Wednesday, 28 June 2017

Anti-HIV compound found in plant

15 June 2017 | News

The chemical, patentiflorin A, is derived from the willow-leaved Justicia, and was identified in a screening of more than 4,500 plant extracts for their effect against the HIV virus.

A study conducted by scientists from the University of Illinois at Chicago (UIC), Hong Kong Baptist University, and the Vietnam Academy of Science and Technology show that a plant found throughout Southeast Asia traditionally used to treat arthritis and rheumatism contains a potent anti-HIV compound more powerful than the drug AZT.

The chemical, patentiflorin A, is derived from the willow-leaved Justicia, and was identified in a screening of more than 4,500 plant extracts for their effect against the HIV virus.

The willow-leaved Justicia extract had been taken from the leaves, stems and roots of plants that had been collected in Cuc Phuong National Park in Hanoi, Vietnam more than 10 years ago by the Chicago team. The UIC/Hong Kong/Vietnam group analyzed the extract along with thousands of others as part of their efforts to identify new drugs against HIV, tuberculosis, malaria and cancer.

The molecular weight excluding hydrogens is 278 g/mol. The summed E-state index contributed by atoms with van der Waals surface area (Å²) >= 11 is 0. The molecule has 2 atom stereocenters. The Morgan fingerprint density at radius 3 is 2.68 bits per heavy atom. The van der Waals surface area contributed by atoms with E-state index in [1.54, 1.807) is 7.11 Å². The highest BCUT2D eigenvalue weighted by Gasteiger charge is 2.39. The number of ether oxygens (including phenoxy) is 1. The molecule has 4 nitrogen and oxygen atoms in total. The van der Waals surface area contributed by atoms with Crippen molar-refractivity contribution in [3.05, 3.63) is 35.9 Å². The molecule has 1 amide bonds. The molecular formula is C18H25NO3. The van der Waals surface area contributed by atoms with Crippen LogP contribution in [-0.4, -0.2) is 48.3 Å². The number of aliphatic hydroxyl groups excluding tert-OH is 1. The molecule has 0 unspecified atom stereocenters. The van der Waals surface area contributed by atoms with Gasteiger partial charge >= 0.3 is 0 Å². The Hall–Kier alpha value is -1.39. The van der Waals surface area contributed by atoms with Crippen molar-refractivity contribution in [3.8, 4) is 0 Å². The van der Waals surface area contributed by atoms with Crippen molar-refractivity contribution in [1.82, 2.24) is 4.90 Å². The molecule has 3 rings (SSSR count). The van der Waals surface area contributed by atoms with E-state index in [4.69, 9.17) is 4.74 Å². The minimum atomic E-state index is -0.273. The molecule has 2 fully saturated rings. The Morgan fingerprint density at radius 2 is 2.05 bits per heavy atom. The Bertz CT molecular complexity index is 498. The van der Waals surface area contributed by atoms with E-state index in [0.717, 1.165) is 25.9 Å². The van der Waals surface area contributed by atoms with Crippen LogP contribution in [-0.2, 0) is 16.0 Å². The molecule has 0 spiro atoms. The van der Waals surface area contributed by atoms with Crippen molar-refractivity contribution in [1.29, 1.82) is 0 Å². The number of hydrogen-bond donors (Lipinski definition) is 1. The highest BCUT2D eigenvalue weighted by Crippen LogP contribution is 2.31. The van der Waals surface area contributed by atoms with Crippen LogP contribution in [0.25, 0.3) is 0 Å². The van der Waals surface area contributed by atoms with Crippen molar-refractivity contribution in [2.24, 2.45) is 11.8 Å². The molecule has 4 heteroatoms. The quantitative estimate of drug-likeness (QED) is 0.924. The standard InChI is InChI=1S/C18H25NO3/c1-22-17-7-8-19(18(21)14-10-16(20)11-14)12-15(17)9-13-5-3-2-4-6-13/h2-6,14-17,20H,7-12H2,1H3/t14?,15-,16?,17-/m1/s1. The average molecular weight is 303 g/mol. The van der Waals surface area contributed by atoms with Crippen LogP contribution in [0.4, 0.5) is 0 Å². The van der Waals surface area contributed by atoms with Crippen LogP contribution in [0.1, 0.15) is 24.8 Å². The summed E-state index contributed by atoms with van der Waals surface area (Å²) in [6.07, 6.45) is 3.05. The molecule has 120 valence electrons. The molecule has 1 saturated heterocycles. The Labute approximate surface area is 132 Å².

The scientists zeroed in on patentiflorin A because of its ability to inhibit an enzyme needed for HIV to incorporate its genetic code into a cell's DNA. In studies of human cells infected with the HIV virus, patentiflorin A had a much more significant inhibition effect on the enzyme.

It also was effective against known drug-resistant strains of the HIV virus, making it a very promising candidate for further development into a new HIV drug.

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